Monday, July 26, 2010
10 THINGS I'LL DO DIFFERENTLY NEXT TIME WE PLANT A CHURCH
Over the last five years, my wife and I have been helping to facilitate a church which started in our home and has now begun to grow outward into various other expressions recently.
Like most people, what I've learned has mostly come from making mistakes. So, while I'm certain that I'll make more than my own share of new mistakes the next time I plant a church, here are the things I've learned from our first time around. Hopefully this will encourage some of you as you consider planting a house church.
1. Don’t call yourself the pastor.
If you're "the pastor" of your house church this means everyone will look to you for everything and it will paralyze the Body life of the Church. Instead, identify yourself as one of the functioning members along with everyone else. Involve others for sharing, teaching, testimonials, etc.
2. Don’t host every single meeting in your own home.
For most of the last five years, my wife and I have hosted a meeting in our home twice a week. That's a lot of meetings. We've only recently started rotating our Sunday gatherings. This allows others to share responsibility and to practice hospitality. The next time we plant a house church (assuming there is a next time), I will encourage others to open their homes as early as possible. As new people join, I will invite them to consider hosting as well. Sharing the hosting responsibility also reinforces the concept that anyone can facilitate the gathering and that they don’t need you to be present in order to gather as a Body.
3. Involve the children more.
In our group, the children have always shared scriptures alongside the adults and many of the greatest insights have come from elementary-age children. Even so, I wish we had involved them even more in our conversations, in prayer times for one another, in the communion of the Lord’s table, etc. I don’t think it’s really possible to have too much involvement from our kids. House Church provides the perfect opportunity to give our kids a hands-on experience of what it means to “be the Church” every single time we gather.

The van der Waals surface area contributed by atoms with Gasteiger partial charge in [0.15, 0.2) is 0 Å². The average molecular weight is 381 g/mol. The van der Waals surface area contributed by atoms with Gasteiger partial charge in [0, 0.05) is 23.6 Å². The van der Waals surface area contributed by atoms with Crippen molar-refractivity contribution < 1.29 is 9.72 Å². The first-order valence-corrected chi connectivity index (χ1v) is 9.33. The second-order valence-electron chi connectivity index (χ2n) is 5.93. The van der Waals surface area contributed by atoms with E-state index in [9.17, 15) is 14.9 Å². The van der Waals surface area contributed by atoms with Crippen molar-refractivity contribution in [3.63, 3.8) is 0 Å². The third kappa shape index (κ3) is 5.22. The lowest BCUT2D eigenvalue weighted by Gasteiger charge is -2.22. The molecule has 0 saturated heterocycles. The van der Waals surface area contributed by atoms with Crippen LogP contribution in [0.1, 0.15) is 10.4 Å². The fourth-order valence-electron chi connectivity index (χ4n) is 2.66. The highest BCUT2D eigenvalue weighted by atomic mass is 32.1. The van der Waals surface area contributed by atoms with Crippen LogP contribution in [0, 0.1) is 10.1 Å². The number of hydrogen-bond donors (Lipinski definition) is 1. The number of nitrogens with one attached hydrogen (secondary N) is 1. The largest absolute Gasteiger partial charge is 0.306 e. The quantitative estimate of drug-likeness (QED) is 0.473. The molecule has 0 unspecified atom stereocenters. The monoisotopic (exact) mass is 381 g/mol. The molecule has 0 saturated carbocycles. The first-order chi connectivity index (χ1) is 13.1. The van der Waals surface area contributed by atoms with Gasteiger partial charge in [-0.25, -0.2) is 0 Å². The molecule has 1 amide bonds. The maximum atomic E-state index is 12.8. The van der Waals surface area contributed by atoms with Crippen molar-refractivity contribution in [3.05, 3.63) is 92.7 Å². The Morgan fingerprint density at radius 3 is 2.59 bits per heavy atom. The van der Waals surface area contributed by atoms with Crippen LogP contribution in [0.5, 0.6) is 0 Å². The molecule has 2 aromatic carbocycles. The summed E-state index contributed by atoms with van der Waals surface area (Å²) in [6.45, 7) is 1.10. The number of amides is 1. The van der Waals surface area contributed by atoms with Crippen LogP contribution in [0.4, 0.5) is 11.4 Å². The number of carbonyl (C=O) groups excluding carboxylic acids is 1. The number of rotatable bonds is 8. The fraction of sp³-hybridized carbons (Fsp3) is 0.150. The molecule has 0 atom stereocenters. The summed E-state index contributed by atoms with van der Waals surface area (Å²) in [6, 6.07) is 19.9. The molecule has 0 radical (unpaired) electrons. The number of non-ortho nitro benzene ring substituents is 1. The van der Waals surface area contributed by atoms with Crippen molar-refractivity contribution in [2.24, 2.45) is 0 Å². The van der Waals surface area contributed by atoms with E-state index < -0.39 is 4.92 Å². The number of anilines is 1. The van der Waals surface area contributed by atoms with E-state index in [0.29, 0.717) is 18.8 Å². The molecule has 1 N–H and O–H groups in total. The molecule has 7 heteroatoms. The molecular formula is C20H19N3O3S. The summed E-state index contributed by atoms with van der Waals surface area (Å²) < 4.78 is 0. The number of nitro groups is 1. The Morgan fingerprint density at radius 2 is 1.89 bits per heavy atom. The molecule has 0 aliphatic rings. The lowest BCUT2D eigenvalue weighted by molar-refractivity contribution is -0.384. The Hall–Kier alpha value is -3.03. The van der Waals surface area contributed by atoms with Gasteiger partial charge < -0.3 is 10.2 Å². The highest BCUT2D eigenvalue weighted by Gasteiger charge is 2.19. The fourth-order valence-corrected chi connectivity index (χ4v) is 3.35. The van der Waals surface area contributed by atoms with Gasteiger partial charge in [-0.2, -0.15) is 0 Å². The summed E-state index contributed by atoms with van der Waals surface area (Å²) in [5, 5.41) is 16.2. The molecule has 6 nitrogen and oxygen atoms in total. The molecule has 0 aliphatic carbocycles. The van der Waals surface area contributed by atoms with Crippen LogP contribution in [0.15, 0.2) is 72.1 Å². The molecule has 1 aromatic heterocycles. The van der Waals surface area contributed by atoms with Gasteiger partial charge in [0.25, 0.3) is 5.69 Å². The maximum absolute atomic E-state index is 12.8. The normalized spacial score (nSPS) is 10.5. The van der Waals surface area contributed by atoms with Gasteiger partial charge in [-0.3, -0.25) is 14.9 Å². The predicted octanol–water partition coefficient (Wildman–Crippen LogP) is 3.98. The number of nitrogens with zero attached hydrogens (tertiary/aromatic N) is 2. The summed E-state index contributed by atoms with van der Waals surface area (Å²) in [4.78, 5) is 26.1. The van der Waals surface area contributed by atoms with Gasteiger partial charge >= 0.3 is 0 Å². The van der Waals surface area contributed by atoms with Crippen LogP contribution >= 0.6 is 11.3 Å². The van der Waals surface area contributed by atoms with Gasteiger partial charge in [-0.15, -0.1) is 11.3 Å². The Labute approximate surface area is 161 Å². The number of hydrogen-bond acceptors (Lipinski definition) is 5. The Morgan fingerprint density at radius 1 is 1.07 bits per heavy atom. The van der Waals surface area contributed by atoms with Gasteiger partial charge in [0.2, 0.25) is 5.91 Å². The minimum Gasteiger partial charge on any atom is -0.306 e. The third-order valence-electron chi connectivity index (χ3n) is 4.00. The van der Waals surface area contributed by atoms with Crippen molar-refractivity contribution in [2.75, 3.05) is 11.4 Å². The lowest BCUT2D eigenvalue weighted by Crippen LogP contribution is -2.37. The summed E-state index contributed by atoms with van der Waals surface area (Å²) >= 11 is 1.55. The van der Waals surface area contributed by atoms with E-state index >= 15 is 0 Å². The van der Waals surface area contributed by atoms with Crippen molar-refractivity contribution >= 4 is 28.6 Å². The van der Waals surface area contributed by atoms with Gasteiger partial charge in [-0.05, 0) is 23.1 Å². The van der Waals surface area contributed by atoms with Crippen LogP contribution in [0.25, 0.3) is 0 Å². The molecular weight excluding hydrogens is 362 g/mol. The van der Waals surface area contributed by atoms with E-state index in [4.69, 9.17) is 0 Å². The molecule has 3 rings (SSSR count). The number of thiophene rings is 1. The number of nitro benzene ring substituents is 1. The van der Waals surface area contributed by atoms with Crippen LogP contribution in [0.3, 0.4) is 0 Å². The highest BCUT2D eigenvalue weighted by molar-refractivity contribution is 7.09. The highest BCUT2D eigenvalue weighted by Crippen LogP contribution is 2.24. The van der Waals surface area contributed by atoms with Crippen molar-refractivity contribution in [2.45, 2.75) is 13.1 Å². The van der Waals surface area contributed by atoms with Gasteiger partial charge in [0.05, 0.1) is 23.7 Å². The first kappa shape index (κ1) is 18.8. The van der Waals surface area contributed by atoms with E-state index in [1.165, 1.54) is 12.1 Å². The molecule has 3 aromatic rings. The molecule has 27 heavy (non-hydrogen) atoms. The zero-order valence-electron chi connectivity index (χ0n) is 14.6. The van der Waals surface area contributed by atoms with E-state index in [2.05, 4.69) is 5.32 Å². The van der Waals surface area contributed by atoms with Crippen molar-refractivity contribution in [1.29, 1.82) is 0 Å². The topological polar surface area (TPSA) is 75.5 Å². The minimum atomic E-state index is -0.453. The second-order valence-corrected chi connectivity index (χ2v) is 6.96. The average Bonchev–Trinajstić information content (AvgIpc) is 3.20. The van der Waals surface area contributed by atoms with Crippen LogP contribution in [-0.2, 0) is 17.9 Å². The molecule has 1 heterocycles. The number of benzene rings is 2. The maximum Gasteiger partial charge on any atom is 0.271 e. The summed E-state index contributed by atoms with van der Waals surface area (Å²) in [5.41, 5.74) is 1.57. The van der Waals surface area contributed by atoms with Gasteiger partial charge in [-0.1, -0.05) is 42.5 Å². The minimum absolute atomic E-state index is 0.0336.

4. Have more fun together.
Over the last five years we’ve had occasional game nights and a couple of afternoons in the park, but I wish we had scheduled even more times to come together and just be the family of God. No songs, no teaching, no liturgy, just laughing and food and genuine intimacy with one another. Sharing life together is huge and later on as you grow deeper into Christ, those relationships will become even more important and necessary for keeping one another accountable and for loving correction. It's also important to reinforce the idea that we are the Church all the time, not just when we're reading scripture or praying out loud.
5. Talk less, question more.
I am plagued by a disease which compels me to answer every single biblical or theological question that anyone asks. I wish I had just shut up whenever a Biblical question came up. Instead of attempting to stun the inquirer with my Biblical expertise, I wish I had turned to the group and said, “I don’t know. What do you guys think?”